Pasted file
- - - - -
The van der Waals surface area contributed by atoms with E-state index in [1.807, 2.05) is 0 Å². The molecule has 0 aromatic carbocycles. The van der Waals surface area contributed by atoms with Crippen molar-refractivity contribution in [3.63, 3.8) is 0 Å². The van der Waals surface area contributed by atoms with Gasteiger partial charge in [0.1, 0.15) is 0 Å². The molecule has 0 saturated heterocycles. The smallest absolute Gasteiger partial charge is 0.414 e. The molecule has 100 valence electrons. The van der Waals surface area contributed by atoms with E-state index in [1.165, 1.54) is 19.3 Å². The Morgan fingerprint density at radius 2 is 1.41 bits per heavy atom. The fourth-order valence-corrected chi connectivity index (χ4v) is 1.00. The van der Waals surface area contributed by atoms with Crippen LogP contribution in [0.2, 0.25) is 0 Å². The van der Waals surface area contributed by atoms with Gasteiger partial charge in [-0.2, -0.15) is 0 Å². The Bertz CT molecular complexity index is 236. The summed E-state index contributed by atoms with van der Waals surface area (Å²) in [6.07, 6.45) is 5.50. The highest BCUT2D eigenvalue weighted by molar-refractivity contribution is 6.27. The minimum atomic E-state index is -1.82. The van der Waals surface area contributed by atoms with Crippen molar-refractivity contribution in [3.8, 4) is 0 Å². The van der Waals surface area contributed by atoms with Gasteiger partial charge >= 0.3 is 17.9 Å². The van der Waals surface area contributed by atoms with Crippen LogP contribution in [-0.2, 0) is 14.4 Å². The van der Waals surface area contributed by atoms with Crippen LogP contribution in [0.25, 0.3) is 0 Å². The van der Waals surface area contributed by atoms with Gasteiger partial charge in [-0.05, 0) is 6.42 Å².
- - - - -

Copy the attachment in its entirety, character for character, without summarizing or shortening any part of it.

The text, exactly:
The van der Waals surface area contributed by atoms with E-state index in [1.807, 2.05) is 0 Å². The molecule has 0 aromatic carbocycles. The van der Waals surface area contributed by atoms with Crippen molar-refractivity contribution in [3.63, 3.8) is 0 Å². The van der Waals surface area contributed by atoms with Gasteiger partial charge in [0.1, 0.15) is 0 Å². The molecule has 0 saturated heterocycles. The smallest absolute Gasteiger partial charge is 0.414 e. The molecule has 100 valence electrons. The van der Waals surface area contributed by atoms with E-state index in [1.165, 1.54) is 19.3 Å². The Morgan fingerprint density at radius 2 is 1.41 bits per heavy atom. The fourth-order valence-corrected chi connectivity index (χ4v) is 1.00. The van der Waals surface area contributed by atoms with Crippen LogP contribution in [0.2, 0.25) is 0 Å². The van der Waals surface area contributed by atoms with Gasteiger partial charge in [-0.2, -0.15) is 0 Å². The Bertz CT molecular complexity index is 236. The summed E-state index contributed by atoms with van der Waals surface area (Å²) in [6.07, 6.45) is 5.50. The highest BCUT2D eigenvalue weighted by molar-refractivity contribution is 6.27. The minimum atomic E-state index is -1.82. The van der Waals surface area contributed by atoms with Crippen molar-refractivity contribution in [3.8, 4) is 0 Å². The van der Waals surface area contributed by atoms with Gasteiger partial charge >= 0.3 is 17.9 Å². The van der Waals surface area contributed by atoms with Crippen LogP contribution in [-0.2, 0) is 14.4 Å². The van der Waals surface area contributed by atoms with Crippen LogP contribution in [0.25, 0.3) is 0 Å². The van der Waals surface area contributed by atoms with Gasteiger partial charge in [-0.05, 0) is 6.42 Å².